Sunday, March 5, 2017

Properties of PTFE and Some Other Materials Difference

PTFE (Polytetrafluoroethylene) Teflon ® The combination of chemical and physical properties of PTFE is a consequence of its true fluorocarbon structure. This unusual structure leads to a material which has an almost universal chemical inertness; complete insolubility in all known solvents below 300°C; excellent thermal stability; and unsurpassed electrical properties, including low dielectric loss, low dielectric constant and high dielectric strength. Furthermore, PTFE does not embrittle at very high or at very low temperatures.
Properties of PTFE

Corona Resistant PTFE is a corona resistant form of PTFE. It is a homogeneous insulation having essentially all of the properties of pure PTFE, but having approximately a thousand-fold longer high-voltage life. Corona Resistant PTFE is unique among high voltage insulations in its excellent resistance to electro-mechanical and chemical-mechanical stress cracking.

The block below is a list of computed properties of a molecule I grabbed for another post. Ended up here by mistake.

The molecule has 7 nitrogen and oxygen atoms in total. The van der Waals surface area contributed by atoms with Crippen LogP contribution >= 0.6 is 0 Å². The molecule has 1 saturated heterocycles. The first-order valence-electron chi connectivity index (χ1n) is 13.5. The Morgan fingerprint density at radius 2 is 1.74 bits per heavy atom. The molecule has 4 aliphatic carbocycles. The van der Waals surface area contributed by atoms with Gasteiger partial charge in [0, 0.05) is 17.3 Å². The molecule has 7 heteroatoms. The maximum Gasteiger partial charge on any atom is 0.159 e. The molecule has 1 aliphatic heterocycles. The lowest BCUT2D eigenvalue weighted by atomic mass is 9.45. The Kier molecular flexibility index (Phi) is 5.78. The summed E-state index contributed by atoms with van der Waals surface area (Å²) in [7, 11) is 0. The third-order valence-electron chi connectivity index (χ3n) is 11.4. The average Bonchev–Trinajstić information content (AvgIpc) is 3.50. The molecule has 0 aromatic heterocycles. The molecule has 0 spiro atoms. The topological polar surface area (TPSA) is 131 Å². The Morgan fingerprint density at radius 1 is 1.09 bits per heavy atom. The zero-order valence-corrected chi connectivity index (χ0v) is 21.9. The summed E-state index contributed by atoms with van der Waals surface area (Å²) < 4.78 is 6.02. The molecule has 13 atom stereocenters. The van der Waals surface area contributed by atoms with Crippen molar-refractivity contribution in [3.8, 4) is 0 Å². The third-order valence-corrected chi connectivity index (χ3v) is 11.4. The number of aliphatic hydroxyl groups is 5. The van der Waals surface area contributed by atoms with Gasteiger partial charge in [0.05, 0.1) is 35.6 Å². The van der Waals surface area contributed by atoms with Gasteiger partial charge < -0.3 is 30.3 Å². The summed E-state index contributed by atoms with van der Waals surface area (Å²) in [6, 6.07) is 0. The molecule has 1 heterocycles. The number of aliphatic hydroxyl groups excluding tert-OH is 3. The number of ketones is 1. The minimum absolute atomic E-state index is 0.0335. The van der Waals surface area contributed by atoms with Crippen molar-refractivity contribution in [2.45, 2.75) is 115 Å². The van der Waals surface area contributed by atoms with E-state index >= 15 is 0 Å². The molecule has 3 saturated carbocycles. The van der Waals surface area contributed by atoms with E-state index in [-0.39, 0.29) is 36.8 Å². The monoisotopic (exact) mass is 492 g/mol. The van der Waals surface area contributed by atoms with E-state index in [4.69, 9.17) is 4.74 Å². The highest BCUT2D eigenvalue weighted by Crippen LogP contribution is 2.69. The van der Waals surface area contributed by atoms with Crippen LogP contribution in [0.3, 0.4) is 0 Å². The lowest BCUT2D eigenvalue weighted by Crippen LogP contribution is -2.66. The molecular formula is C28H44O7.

FEP (Fluorinated Ethylene Propylene) Teflon ®, life PTFE, has a fully fluorinated structure which leads to excellent chemical, thermal, and electrical properties. However, the high temperature limit for FEP is lower than PTFE, approximately 200°C instead of 260°C. FEP has good melt-flow characteristics which permit melt bonding to itself, to Kapton film, and to PTFE.

Polyurethane Extraordinary toughness and abrasion resistance are characteristics of polyurethane. As a result, cable jackets can be made considerably thinner than if more conventional jacketing materials were used. In addition, polyurethane has good low temperature performance, good weathering characteristics, and is resistant to oil, gasoline, and non-polar solvents.

PVC (Poly Vinyl Chloride) A good balance of properties: electrical, mechanical and thermal make PVC the choice material for cable jacketing applications where size and weight are not critical.


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